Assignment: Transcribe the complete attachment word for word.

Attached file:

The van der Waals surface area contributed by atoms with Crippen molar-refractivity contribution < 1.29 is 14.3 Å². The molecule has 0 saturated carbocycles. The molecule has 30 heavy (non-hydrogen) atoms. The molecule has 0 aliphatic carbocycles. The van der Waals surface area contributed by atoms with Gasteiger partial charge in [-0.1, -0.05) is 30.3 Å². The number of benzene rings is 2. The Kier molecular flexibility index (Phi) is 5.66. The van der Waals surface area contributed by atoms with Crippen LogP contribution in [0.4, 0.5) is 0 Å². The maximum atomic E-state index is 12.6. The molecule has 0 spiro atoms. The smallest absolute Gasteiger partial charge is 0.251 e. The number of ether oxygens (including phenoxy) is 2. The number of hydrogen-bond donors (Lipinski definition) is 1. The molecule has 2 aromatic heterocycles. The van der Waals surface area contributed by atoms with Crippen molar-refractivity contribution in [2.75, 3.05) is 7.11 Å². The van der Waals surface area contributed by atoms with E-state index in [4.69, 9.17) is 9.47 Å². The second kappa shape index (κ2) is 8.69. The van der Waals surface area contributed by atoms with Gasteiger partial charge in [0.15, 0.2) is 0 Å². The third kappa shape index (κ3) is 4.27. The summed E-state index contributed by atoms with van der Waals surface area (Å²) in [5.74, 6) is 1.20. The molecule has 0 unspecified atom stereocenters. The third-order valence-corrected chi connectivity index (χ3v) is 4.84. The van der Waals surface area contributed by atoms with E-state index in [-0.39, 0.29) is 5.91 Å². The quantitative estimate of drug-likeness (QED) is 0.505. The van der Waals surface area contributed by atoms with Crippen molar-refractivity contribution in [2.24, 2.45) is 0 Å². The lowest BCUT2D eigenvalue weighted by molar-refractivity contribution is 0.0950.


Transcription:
The van der Waals surface area contributed by atoms with Crippen molar-refractivity contribution < 1.29 is 14.3 Å². The molecule has 0 saturated carbocycles. The molecule has 30 heavy (non-hydrogen) atoms. The molecule has 0 aliphatic carbocycles. The van der Waals surface area contributed by atoms with Gasteiger partial charge in [-0.1, -0.05) is 30.3 Å². The number of benzene rings is 2. The Kier molecular flexibility index (Phi) is 5.66. The van der Waals surface area contributed by atoms with Crippen LogP contribution in [0.4, 0.5) is 0 Å². The maximum atomic E-state index is 12.6. The molecule has 0 spiro atoms. The smallest absolute Gasteiger partial charge is 0.251 e. The number of ether oxygens (including phenoxy) is 2. The number of hydrogen-bond donors (Lipinski definition) is 1. The molecule has 2 aromatic heterocycles. The van der Waals surface area contributed by atoms with Crippen molar-refractivity contribution in [2.75, 3.05) is 7.11 Å². The van der Waals surface area contributed by atoms with E-state index in [4.69, 9.17) is 9.47 Å². The second kappa shape index (κ2) is 8.69. The van der Waals surface area contributed by atoms with Gasteiger partial charge in [0.15, 0.2) is 0 Å². The third kappa shape index (κ3) is 4.27. The summed E-state index contributed by atoms with van der Waals surface area (Å²) in [5.74, 6) is 1.20. The molecule has 0 unspecified atom stereocenters. The third-order valence-corrected chi connectivity index (χ3v) is 4.84. The van der Waals surface area contributed by atoms with E-state index in [-0.39, 0.29) is 5.91 Å². The quantitative estimate of drug-likeness (QED) is 0.505. The van der Waals surface area contributed by atoms with Crippen molar-refractivity contribution in [2.24, 2.45) is 0 Å². The lowest BCUT2D eigenvalue weighted by molar-refractivity contribution is 0.0950.